The Latest: Lawmakers warn against advocating Muslim ban

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The Latest on the 2016 presidential campaign (all times EDT):

8:19 a.m.

Two key House members, one Democrat and one Republican, say talk about banning Muslims from the U.S. plays into Islamic State rhetoric.

Rep. Adam Schiff, the top Democrat on the House intelligence committee, said "we need to resist doing things that are counterproductive." He cited presumptive Republican presidential nominee Donald Trump's proposed temporary ban on foreign Muslims entering the country.

Schiff said "these statements of banning Muslims play right into the ISIS narrative," using an acronym for the Islamic State group, and are "amazingly counterproductive." They also are used by Islamic State as a recruiting tool, he said.

A law enforcement official has said the gunman who opened fire at a gay nightclub in Orlando, killing 49 people and wounding more than 50 made a 911 call from the nightclub professing allegiance to the leader of the Islamic State.

Rep. Adam Kinzinger, a deputy Republican whip, said advocating a Muslim ban "is bad" and that the U.S. should focus on the larger tasks of destroying Islamic State and preventing radicalization.

Schiff and Kinzinger spoke Monday on MSNBC's "Morning Joe."


8:08 a.m.

Hillary Clinton says she isn't shying away from using the term "radical Islamism" to describe the attack in Orlando and that she has a plan to address the threat. But, she adds, singling out a specific religion and trying to demonize its followers won't protect the United States from the next attack.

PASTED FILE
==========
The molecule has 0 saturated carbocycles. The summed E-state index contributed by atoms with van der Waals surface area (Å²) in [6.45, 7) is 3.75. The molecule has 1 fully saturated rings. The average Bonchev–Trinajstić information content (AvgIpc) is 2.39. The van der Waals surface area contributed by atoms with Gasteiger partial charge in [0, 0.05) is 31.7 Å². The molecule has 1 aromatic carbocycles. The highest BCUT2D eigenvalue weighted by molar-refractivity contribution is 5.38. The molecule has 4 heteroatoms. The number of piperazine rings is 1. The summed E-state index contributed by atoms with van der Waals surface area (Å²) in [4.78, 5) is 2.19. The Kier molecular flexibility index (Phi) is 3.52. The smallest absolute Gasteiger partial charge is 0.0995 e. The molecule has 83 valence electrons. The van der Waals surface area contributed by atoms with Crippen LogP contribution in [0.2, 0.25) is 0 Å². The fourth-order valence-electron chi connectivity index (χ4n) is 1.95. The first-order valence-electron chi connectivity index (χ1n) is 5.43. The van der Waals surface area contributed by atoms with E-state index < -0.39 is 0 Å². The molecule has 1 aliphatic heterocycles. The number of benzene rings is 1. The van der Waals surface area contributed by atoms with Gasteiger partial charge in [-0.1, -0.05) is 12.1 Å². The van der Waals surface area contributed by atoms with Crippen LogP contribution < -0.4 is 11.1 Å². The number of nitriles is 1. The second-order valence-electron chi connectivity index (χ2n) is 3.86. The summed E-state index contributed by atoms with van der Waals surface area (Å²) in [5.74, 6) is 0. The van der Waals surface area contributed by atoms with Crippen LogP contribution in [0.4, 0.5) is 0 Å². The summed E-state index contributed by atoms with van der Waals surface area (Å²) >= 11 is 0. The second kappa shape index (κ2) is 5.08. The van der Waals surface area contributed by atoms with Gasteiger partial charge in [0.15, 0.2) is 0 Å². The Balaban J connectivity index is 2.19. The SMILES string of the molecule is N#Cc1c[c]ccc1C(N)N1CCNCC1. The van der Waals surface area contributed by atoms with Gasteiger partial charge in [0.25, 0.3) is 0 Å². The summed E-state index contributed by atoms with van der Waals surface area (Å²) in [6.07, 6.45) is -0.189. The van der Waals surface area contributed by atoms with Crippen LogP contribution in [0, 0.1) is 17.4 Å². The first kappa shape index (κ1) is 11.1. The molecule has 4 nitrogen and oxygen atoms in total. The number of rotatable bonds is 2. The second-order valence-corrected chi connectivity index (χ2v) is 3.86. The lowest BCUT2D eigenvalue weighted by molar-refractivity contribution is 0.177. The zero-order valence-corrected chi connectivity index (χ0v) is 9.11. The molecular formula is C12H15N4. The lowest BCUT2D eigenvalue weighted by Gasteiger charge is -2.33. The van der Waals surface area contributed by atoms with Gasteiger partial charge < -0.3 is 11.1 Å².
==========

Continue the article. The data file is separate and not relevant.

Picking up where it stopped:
Her likely Republican opponent, Donald Trump, has criticized President Barack Obama for not using the term and suggested political correctness hurts Democrats' ability to go after terrorists.

Clinton, in a phone interview Monday, told NBC "Today" that she has a plan to defend the nation from "lone wolf" attacks. But "I'm not going to demonize and demagogue" like Trump because "it's plain dangerous."

The FBI says a total of 50 people were left dead, including gunman Omar Mateen, in the shooting inside a crowded gay nightclub in Orlando early Sunday.


3:57 a.m.

Republican Donald Trump plans Monday to further address the deadliest shooting in modern U.S. history in a campaign speech originally intended to attack the presumptive Democratic nominee, Hillary Clinton.

The switch comes a day after Trump called for Clinton to drop out of the race for president if she didn't use the words "radical Islam" to describe the Florida nightclub massacre.

A gunman wielding an assault-style rifle and handgun opened fire inside a crowded gay nightclub in Orlando early Sunday, killing at least 50 people before dying in a gunfight with police. More than 50 more people were wounded, many in critical condition.